I. Coast army deploys in north ahead of election
Abidjan (AFP) Nov 22, 2010
Ivory Coast's army on Monday began deploying to the north of the divided country, run by former rebels, to ensure security in next weekend's second round of a presidential election.
Some 1,500 reinforcements left the southern coastal city of Abidjan, the economic capital, after a ceremony overseen by the chief of staff of the army, General Philippe Mangou, ahead of Sunday's vote.
These men "will guarantee the good conduct of the electoral campaign and the vote and will by their presence reassure all of the population without discrimination," Mangou said.
The deployment takes place under the orders of the Integrated Command Centre set up by the army and the ex-rebels of the New Forces (FN), who are jointly watching over the poll.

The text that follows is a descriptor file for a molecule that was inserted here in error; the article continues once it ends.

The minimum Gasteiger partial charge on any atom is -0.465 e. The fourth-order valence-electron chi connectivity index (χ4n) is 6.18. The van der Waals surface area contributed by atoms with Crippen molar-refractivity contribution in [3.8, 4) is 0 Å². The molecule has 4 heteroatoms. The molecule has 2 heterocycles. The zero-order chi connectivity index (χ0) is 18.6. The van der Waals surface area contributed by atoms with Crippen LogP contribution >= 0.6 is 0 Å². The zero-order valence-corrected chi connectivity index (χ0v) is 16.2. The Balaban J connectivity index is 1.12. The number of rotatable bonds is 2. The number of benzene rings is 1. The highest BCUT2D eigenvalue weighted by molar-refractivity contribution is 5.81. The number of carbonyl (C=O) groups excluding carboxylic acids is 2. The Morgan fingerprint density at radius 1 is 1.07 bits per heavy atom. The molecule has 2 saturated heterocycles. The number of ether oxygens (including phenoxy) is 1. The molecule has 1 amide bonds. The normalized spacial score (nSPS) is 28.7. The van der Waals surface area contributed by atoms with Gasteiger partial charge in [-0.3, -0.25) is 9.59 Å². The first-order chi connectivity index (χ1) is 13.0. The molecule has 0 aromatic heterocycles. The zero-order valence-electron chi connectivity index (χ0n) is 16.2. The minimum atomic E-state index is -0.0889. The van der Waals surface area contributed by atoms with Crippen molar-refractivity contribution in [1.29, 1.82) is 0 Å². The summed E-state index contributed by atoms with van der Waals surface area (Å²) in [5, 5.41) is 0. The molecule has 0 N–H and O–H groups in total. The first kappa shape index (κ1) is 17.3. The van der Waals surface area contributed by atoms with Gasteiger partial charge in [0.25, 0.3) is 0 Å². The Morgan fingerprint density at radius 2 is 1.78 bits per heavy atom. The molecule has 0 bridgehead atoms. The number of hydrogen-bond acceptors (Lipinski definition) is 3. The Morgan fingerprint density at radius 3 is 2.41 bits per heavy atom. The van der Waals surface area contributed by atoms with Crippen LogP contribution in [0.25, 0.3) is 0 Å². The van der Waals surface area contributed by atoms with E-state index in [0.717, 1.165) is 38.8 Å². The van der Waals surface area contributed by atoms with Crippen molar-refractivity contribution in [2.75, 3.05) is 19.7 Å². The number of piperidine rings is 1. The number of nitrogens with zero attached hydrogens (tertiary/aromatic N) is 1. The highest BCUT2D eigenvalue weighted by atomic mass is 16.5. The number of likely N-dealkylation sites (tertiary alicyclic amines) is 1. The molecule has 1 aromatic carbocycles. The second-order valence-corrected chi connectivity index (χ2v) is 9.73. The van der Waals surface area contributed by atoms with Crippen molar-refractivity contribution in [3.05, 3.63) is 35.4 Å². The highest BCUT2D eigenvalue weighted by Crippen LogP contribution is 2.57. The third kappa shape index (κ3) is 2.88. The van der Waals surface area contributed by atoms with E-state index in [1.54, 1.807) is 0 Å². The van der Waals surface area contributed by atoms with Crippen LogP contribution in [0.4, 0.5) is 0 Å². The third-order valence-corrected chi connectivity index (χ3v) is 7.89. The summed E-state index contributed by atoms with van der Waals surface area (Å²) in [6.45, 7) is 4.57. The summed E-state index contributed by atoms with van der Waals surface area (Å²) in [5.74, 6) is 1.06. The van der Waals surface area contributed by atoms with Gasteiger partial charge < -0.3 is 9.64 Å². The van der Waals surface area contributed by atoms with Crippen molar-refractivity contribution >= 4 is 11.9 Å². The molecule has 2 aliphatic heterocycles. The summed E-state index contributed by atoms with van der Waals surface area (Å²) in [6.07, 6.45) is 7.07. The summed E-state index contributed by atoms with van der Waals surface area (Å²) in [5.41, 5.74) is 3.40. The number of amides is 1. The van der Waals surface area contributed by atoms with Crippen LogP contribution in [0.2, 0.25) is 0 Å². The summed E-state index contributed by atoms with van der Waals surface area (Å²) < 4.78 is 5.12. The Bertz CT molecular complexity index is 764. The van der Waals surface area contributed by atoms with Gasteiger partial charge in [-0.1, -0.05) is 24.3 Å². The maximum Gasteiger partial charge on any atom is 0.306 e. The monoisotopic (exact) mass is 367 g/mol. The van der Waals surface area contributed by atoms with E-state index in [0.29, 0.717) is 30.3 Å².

The 1,500 government soldiers will operate alongside 500 FN troops, Mangou said.
The second round of the election will pit incumbent President Laurent Gbagbo against former prime minister Alassane Ouattara and the poll is intended to end more than eight years of division in the country, where Gbagbo survived a coup in 2002 but the FN took control of the north.
Mangou said that the FN will send 1,500 of their soldiers to the southern half of the country, where they will cooperate with 500 government troops.
For the first round of the poll on October 31, the Integrated Command Centre was able to deploy fewer than 7,000 men from the government army and the FN, which was less than the 8,000 initially announced.
Gbagbo on November 14 announced that he was requisitioning government troops to be deployed, particularly in the north. After the first round, his backers denounced what they saw as insufficient security for the vote, mainly in the north, where Ouattara holds sway.
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